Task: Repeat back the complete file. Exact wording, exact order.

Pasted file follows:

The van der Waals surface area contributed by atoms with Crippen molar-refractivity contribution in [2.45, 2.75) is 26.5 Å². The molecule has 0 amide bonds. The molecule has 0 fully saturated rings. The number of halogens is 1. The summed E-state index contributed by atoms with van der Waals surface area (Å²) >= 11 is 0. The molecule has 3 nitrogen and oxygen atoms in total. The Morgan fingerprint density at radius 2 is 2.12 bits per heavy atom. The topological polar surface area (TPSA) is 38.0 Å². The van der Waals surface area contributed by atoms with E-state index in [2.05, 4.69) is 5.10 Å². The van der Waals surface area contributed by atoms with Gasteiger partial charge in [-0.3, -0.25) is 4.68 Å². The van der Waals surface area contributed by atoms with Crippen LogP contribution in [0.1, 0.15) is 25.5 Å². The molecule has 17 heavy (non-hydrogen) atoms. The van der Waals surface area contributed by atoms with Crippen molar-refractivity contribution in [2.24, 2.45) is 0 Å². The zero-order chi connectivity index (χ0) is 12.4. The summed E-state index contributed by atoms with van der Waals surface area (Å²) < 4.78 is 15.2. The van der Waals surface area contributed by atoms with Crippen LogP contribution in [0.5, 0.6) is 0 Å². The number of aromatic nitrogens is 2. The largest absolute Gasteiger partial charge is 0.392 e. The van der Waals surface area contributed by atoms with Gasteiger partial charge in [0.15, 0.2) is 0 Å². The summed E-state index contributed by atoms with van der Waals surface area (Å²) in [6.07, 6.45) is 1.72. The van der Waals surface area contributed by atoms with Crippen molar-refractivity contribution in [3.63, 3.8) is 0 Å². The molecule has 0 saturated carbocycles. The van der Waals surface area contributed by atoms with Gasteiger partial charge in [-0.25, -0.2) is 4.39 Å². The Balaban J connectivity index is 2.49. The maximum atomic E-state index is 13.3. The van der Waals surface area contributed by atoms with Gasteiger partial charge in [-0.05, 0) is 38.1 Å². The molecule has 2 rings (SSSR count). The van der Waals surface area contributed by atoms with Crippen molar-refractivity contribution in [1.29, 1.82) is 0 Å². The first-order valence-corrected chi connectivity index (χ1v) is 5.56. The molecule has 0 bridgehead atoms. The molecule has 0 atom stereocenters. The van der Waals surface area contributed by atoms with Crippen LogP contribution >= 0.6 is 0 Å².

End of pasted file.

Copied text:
The van der Waals surface area contributed by atoms with Crippen molar-refractivity contribution in [2.45, 2.75) is 26.5 Å². The molecule has 0 amide bonds. The molecule has 0 fully saturated rings. The number of halogens is 1. The summed E-state index contributed by atoms with van der Waals surface area (Å²) >= 11 is 0. The molecule has 3 nitrogen and oxygen atoms in total. The Morgan fingerprint density at radius 2 is 2.12 bits per heavy atom. The topological polar surface area (TPSA) is 38.0 Å². The van der Waals surface area contributed by atoms with E-state index in [2.05, 4.69) is 5.10 Å². The van der Waals surface area contributed by atoms with Gasteiger partial charge in [-0.3, -0.25) is 4.68 Å². The van der Waals surface area contributed by atoms with Crippen LogP contribution in [0.1, 0.15) is 25.5 Å². The molecule has 17 heavy (non-hydrogen) atoms. The van der Waals surface area contributed by atoms with Crippen molar-refractivity contribution in [2.24, 2.45) is 0 Å². The zero-order chi connectivity index (χ0) is 12.4. The summed E-state index contributed by atoms with van der Waals surface area (Å²) < 4.78 is 15.2. The van der Waals surface area contributed by atoms with Crippen LogP contribution in [0.5, 0.6) is 0 Å². The number of aromatic nitrogens is 2. The largest absolute Gasteiger partial charge is 0.392 e. The van der Waals surface area contributed by atoms with Gasteiger partial charge in [0.15, 0.2) is 0 Å². The summed E-state index contributed by atoms with van der Waals surface area (Å²) in [6.07, 6.45) is 1.72. The van der Waals surface area contributed by atoms with Crippen molar-refractivity contribution in [3.63, 3.8) is 0 Å². The molecule has 0 saturated carbocycles. The van der Waals surface area contributed by atoms with Gasteiger partial charge in [-0.25, -0.2) is 4.39 Å². The Balaban J connectivity index is 2.49. The maximum atomic E-state index is 13.3. The van der Waals surface area contributed by atoms with Gasteiger partial charge in [-0.05, 0) is 38.1 Å². The molecule has 2 rings (SSSR count). The van der Waals surface area contributed by atoms with Crippen molar-refractivity contribution in [1.29, 1.82) is 0 Å². The first-order valence-corrected chi connectivity index (χ1v) is 5.56. The molecule has 0 bridgehead atoms. The molecule has 0 atom stereocenters. The van der Waals surface area contributed by atoms with Crippen LogP contribution >= 0.6 is 0 Å².